When it was first announced that Kenneth Branagh would be taking the reins of Thor as a director, it seemed something of an unusual fit for someone best known for his cinematic adaptations of the works of Shakespeare, but the final results of Thor bare out that Branagh was just the right man for the job. Considering the larger-than-life origins of the Thor comic, involving beings with the power and appearance of Gods and the various machinations of their story, the material fits fairly well with Branagh's body of work to a great extent. Especially strong is the development of Loki, who proves to be less of a traditional mustache twirling villain, and more of a misguided soul, trapped between revelations he makes about himself and his past and his respect in his father, making him more of a tragic figure than a black and white comic book antagonist.
Thor benefits from strong acting from its leads, Hemsworth and Hiddleston. Hemsworth embodies Thor, first as the brash, acting-before- thinking hero, and later as a man faced with the reality that some of his choices and attitudes were not becoming of a king. Hemsworth really makes you empathize with Thor, and gives you a reason to root for the character throughout the film. Hiddleston, working with the somewhat subdued (at first) Loki eventually transforms him from a seeming weak, malleable person into one who's penchant for vengeance and control is revealed in layers, peeling back one by one through the development of the narrative.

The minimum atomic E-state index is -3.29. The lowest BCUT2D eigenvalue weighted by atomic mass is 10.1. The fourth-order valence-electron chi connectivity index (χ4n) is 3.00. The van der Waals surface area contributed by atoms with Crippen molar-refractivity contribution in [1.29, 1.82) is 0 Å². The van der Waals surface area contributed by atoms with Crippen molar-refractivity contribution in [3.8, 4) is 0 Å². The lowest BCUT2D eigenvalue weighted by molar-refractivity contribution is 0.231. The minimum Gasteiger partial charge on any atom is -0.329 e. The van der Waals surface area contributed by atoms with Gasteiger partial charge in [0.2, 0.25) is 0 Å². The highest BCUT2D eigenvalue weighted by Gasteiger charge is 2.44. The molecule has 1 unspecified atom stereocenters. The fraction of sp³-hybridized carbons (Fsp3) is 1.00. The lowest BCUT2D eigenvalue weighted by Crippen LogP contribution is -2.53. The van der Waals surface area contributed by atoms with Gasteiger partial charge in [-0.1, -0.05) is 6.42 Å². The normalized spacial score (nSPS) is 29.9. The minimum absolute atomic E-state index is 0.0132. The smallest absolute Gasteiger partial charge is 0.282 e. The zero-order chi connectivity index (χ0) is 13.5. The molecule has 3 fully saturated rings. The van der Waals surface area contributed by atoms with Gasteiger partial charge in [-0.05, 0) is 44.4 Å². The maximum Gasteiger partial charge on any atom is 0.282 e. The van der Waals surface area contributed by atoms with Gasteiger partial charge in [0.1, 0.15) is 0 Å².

Thor isn't without its weak points, however. The romance between Thor and Jane Foster is practically and afterthought, rushed into the narrative at light speed and then not given any room to breathe or develop, it plays more as a requirement of adapting the comic story than something that works organically in the film. Portman is fine in the role, but the screenplay doesn't give enough to this relationship for it to be more than a bump in the road of the film's story.
Once again, Marvel has managed to take one of their lesser known heroes and make them the subject of an entertaining film version, with energy and depth that is a bit unexpected. May they keep on making comic book films of this caliber.